On International Women’s Day, End Deportations Belfast calls on feminist groups and women’s organisations to join our campaign to end the criminalisation of migration in the UK and on the island of Ireland and oppose the violence of border controls and detention against those on the move.
We believe that feminism should focus on challenging all the practices that strengthen inequalities including the targeting of migrant and BAME communities through a hostile environment.
The hostile environment is about making borders part of everyday life.
It is the natural counterpart to the billions of pounds spent on walls, fences and oppressive border infrastructure. It aims to turn ordinary people – doctors, landlords, bank managers and employers – into immigration officers and send a clear message to immigrants – that they are not welcome.
The hostile environment is harmful and at times lethal. It breeds racism and xenophobia. It has serious consequences for the communities targeted.
Opposing the hostile environment is a feminist issue!
Evidence suggests that women and girls can suffer disproportionally from these attitudes, experiencing not only discrimination based on their migrant status but also based on their gender. Furthermore, as a result of such hostility LGBTQ+ individuals who might be seeking asylum face huge challenges in obtaining the international protection they are entitled to.
In Northern Ireland the hostile environment operates through disproportionate immigration checks in workplaces and homes. It also involves checks during travel, for example in airports and ports. We have evidence of security agents from both jurisdictions conducing immigration checks across the land border with the Republic of Ireland, irrespective of the Common Travel Area. Evidence submitted to EDB by members of the public, indicates that these checks essentially constitute racial profiling of cross-border travellers.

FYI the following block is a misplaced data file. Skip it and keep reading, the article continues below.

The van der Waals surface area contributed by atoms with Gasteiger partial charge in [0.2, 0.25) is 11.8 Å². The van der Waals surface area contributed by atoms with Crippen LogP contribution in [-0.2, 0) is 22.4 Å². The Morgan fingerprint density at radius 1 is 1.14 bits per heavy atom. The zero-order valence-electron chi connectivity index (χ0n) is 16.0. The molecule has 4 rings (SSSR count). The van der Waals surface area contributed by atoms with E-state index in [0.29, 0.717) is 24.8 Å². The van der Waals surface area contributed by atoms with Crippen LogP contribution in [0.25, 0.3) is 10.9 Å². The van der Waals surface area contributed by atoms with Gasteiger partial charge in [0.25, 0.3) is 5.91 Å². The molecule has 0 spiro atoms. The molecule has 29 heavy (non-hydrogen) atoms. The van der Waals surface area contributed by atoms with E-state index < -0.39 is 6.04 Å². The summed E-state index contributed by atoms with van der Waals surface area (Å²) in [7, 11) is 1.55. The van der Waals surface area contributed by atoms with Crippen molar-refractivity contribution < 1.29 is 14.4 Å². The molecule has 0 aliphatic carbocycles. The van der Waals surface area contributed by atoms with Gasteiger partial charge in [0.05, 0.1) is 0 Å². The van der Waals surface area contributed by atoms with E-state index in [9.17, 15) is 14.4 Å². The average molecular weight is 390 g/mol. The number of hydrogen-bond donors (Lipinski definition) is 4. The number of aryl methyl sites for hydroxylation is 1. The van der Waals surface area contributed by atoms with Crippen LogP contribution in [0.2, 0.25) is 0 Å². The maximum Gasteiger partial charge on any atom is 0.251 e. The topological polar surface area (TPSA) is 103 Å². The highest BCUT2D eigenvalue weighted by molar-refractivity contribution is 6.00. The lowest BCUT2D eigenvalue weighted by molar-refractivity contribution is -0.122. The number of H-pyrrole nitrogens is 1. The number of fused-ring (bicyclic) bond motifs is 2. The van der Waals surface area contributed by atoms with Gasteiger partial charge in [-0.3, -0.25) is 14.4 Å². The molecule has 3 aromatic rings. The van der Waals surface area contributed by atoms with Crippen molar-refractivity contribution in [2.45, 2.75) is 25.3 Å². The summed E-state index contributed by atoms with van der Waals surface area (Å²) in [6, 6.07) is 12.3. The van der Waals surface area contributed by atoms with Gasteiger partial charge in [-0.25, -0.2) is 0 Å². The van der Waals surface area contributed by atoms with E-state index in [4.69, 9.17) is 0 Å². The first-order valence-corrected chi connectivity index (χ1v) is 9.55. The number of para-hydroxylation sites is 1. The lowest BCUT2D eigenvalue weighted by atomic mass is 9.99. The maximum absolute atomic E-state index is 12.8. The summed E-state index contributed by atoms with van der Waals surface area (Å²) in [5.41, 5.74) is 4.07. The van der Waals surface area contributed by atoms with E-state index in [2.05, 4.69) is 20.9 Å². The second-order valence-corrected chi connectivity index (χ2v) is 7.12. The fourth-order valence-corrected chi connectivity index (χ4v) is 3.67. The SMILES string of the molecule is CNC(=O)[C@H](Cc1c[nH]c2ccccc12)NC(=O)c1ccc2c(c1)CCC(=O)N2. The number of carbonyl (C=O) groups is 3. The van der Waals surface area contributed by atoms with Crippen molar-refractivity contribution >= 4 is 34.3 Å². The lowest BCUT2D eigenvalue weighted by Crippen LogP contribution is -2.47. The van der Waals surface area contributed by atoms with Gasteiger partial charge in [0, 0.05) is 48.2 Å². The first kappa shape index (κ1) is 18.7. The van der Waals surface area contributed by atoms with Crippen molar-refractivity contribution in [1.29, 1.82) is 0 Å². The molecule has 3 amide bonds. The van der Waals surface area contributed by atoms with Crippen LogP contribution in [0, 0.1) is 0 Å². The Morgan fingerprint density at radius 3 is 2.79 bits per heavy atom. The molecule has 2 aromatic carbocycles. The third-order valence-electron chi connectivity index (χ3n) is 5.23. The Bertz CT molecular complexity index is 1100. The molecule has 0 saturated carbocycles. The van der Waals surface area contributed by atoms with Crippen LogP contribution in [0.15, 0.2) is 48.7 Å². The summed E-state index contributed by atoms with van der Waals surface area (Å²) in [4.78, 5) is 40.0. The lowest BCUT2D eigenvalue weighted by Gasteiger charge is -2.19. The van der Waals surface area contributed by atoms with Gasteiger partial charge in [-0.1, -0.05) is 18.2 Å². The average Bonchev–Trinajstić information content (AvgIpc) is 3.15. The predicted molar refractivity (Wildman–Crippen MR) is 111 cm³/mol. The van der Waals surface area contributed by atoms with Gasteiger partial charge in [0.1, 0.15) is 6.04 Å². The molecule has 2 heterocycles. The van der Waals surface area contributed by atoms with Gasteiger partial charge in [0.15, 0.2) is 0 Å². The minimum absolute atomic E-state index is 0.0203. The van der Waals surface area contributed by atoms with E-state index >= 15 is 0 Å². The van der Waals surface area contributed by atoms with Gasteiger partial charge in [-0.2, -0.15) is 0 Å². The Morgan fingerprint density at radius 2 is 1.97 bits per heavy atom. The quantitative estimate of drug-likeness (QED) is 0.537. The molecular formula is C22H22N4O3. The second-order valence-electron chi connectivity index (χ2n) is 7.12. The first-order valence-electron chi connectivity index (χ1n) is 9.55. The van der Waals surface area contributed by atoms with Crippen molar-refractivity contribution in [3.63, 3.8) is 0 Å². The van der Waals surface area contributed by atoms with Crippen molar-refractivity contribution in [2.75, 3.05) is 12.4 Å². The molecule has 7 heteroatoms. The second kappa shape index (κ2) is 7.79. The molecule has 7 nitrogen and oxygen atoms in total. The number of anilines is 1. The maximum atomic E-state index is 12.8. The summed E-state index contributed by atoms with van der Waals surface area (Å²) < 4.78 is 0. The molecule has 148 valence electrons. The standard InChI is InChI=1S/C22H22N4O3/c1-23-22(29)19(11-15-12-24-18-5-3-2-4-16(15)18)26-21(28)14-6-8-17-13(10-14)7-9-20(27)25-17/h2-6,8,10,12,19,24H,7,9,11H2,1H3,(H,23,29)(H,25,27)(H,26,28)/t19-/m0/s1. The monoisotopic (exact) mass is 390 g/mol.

The Larne House Detention Centre is another component of the hostile environment and border regime in Northern Ireland. Open since 2011 in part of a disused RUC/PSNI barracks, the detention centre is currently run by the private security firm, Mitie, which profits directly from this enterprise. Those detained here are either released, deported or most often moved to other larger detention centres in England or Scotland. Under international law, immigration detention must only ever be used as a last resort. However, this is not the case in the UK where detention is used routinely and comes with a high financial cost.
In Larne House, women and men are detained in the same space and whilst they have their own cells for sleeping, all of the communal areas are mixed. Two independent reviews of the facility recommended that a separate space should be made available, but this is yet to happen. This means women, and sometimes men too, often stay in their cell at all times as they might feel unsafe in the shared areas. Our research indicates that the centre currently does not collect information on LGBTQ+ identity of those detained. This suggests a clear disregard for the different experiences and needs of those detained.
As a group of feminist anti-racist, anti-detention, anti-borders activists, EDB stands with all people no matter their immigration status, their gender or their sexual orientation.
Our campaigns currently focus on:
Opposing, Documenting and Resisting Racial Profiling on cross-border travel (you can tell us about YOUR experience here…)
Shutting down Larne House Detention Centre.
As the great Audre Lorde wrote: “I am not free while any woman is unfree, even when her shackles are very different from my own.”
On this International Women’s Day, we call on women, feminist groups and women’s organizations in Northern Ireland to join us in the opposition against all deportations and stand in solidarity with all the migrant women & LGBTQ+ folks affected by the hostile environment and their communities.